Super Street Fighter II: The New Challengers (SNES)
|Super Street Fighter II: The New Challengers|
This game has unused code.
This game has a prerelease article
|This page is rather stubbly and could use some expansion.|
Are you a bad enough dude to
The fourth update of the constantly-touched-up Street Fighter II which brought us a Mexican native American, a stereotypical music-obsessed Jamaican dude, a Bruce Lee clone and our favorite leotard-wearing blonde now brings the "SUPER" on Nintendo's also super console.
Unused Button Code
Unlike the CPS2 version, the SNES version of Super Street Fighter II retains the turbo setting from Street Fighter II Turbo, accessible by pressing Left or Right at the title screen. However, there is evidence that this feature originally required a button code to unlock, and the relevant programming is still in the game.
The Pro Action Replay (PAR) code 87811900 (US) initially disables the turbo setting. Now, at the title screen, press Right, hold Down then Down + Right, and then press L. If done correctly, Ryu's "shoryuken" voice will play and the turbo option will become available once again (this time defaulting to three stars instead of zero).
This is the only Street Fighter 2 variant on SNES to not have a sound test. However, because this game was built off the previous entry, there are still remnants that have even been worked on. The index limits are implemented and work, and a rudimentary screen position even displays, showing the Sound Test was intended to return. In the Japanese version, enter 7E003708 (Music) or 7E00370A (Sound) in the options menu (ONLY) to fix the selection to a hidden 5th or 6th option (that no longer display) which is the Sound Test. The keys have changed since Turbo, and are as follows:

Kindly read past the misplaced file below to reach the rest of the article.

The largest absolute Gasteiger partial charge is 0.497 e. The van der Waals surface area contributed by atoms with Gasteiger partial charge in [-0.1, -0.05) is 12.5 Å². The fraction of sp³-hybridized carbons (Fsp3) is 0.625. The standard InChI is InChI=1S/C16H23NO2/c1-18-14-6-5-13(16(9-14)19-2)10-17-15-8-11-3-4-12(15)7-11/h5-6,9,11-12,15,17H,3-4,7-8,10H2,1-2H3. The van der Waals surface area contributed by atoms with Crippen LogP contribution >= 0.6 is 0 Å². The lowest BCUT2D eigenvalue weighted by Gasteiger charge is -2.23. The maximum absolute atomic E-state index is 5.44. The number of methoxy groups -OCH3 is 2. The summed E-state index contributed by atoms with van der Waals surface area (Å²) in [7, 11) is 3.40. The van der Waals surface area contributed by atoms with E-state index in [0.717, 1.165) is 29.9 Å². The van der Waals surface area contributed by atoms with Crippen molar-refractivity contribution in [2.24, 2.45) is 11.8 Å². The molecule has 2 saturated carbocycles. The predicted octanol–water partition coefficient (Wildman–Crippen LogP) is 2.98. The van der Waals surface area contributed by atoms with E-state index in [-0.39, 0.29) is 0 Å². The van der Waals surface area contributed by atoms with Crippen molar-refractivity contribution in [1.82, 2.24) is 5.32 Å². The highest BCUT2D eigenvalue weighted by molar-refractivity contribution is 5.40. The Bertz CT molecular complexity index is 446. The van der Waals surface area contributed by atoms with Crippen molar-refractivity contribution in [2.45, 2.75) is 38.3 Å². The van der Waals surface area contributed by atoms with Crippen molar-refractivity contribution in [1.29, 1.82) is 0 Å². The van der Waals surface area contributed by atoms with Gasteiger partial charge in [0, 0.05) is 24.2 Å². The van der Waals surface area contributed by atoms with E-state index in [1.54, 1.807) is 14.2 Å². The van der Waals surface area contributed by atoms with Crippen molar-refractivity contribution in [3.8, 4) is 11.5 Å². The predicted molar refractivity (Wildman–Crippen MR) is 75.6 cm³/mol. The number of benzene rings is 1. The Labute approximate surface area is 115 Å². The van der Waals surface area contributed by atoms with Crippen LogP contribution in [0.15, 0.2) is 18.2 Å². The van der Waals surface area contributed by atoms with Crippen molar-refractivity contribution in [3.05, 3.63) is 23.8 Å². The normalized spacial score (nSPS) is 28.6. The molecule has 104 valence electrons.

- Left/Right - Decrease/Increase Number
- Y - Play sound/music
- L/R - Go forward/back 10 entries
- B - Stop sound/music
This does not work in the international versions as the coding has been removed.
Replace the video with OGGs.
The US version contains several instrument samples which differ from the ones used in the Japanese and European versions, causing noticeable differences between both soundtracks.
- The US version's soundtrack sounds a little bit louder and cleaner.
- The Japanese version's brasses sound more realistic, while the US version's brasses sound more synthesized.
- The Japanese version's strings (usually) sound more like individuals, while the US version's strings sound more like an ensemble.
- In Blanka's theme, the US version's strings are an octave lower.
- In Ken's theme, the bass sounds different.
- In Sagat's theme, the trumpet sounds different.
- In M. Bison's (Dictator) theme, the strings are louder in the Japanese version.
- In Fei Long's theme, the Japanese version is pitched a half-step lower than the original. The US version has the original key.
If the game detects that the cartridge ROM is too large or not mirrored correctly (typically due to the use of a cartridge copier), the game will completely black out the screen some time after starting a match.
A string containing the build date and a bit of other randomness is used as filler throughout the ROM.
|"Leo","Kurarin","May","Kai" & "Bunny" Feb.07.1994 CAPCOM|
|"SUPER STREET FIGHTER2 STAFF" Feb.25.1994 CAPCOM|
|"SUPER STREET FIGHTER2 The New Challengers for SNSP Version,Aug.26.1994 CAPCOM",|